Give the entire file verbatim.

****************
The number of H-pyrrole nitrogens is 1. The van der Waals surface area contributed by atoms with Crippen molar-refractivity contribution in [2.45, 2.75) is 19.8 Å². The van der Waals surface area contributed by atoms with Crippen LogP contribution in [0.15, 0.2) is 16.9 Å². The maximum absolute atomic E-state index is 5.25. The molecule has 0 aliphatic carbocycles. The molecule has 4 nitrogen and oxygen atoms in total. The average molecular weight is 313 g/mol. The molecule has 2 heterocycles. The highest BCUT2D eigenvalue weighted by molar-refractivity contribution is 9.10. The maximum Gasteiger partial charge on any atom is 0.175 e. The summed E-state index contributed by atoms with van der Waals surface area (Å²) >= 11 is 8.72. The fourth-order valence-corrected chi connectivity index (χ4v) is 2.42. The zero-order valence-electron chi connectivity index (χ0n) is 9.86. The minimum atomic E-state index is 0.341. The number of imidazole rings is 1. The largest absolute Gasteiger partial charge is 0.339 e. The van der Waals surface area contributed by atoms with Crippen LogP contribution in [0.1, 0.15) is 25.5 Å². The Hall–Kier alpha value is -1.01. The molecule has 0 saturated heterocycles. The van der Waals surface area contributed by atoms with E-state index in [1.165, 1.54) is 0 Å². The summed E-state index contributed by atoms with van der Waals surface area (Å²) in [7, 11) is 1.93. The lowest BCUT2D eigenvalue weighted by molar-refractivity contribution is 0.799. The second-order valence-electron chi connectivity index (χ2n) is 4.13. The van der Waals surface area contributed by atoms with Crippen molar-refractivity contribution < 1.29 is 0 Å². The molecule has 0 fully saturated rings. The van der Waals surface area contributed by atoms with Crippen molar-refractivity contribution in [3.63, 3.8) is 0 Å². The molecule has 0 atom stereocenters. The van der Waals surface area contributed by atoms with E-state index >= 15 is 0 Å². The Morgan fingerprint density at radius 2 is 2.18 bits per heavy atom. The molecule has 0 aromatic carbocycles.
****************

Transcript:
The number of H-pyrrole nitrogens is 1. The van der Waals surface area contributed by atoms with Crippen molar-refractivity contribution in [2.45, 2.75) is 19.8 Å². The van der Waals surface area contributed by atoms with Crippen LogP contribution in [0.15, 0.2) is 16.9 Å². The maximum absolute atomic E-state index is 5.25. The molecule has 0 aliphatic carbocycles. The molecule has 4 nitrogen and oxygen atoms in total. The average molecular weight is 313 g/mol. The molecule has 2 heterocycles. The highest BCUT2D eigenvalue weighted by molar-refractivity contribution is 9.10. The maximum Gasteiger partial charge on any atom is 0.175 e. The summed E-state index contributed by atoms with van der Waals surface area (Å²) >= 11 is 8.72. The fourth-order valence-corrected chi connectivity index (χ4v) is 2.42. The zero-order valence-electron chi connectivity index (χ0n) is 9.86. The minimum atomic E-state index is 0.341. The number of imidazole rings is 1. The largest absolute Gasteiger partial charge is 0.339 e. The van der Waals surface area contributed by atoms with Crippen LogP contribution in [0.1, 0.15) is 25.5 Å². The Hall–Kier alpha value is -1.01. The molecule has 0 saturated heterocycles. The van der Waals surface area contributed by atoms with E-state index in [1.165, 1.54) is 0 Å². The summed E-state index contributed by atoms with van der Waals surface area (Å²) in [7, 11) is 1.93. The lowest BCUT2D eigenvalue weighted by molar-refractivity contribution is 0.799. The second-order valence-electron chi connectivity index (χ2n) is 4.13. The van der Waals surface area contributed by atoms with Crippen molar-refractivity contribution < 1.29 is 0 Å². The molecule has 0 fully saturated rings. The van der Waals surface area contributed by atoms with Crippen molar-refractivity contribution in [3.63, 3.8) is 0 Å². The molecule has 0 atom stereocenters. The van der Waals surface area contributed by atoms with E-state index >= 15 is 0 Å². The Morgan fingerprint density at radius 2 is 2.18 bits per heavy atom. The molecule has 0 aromatic carbocycles.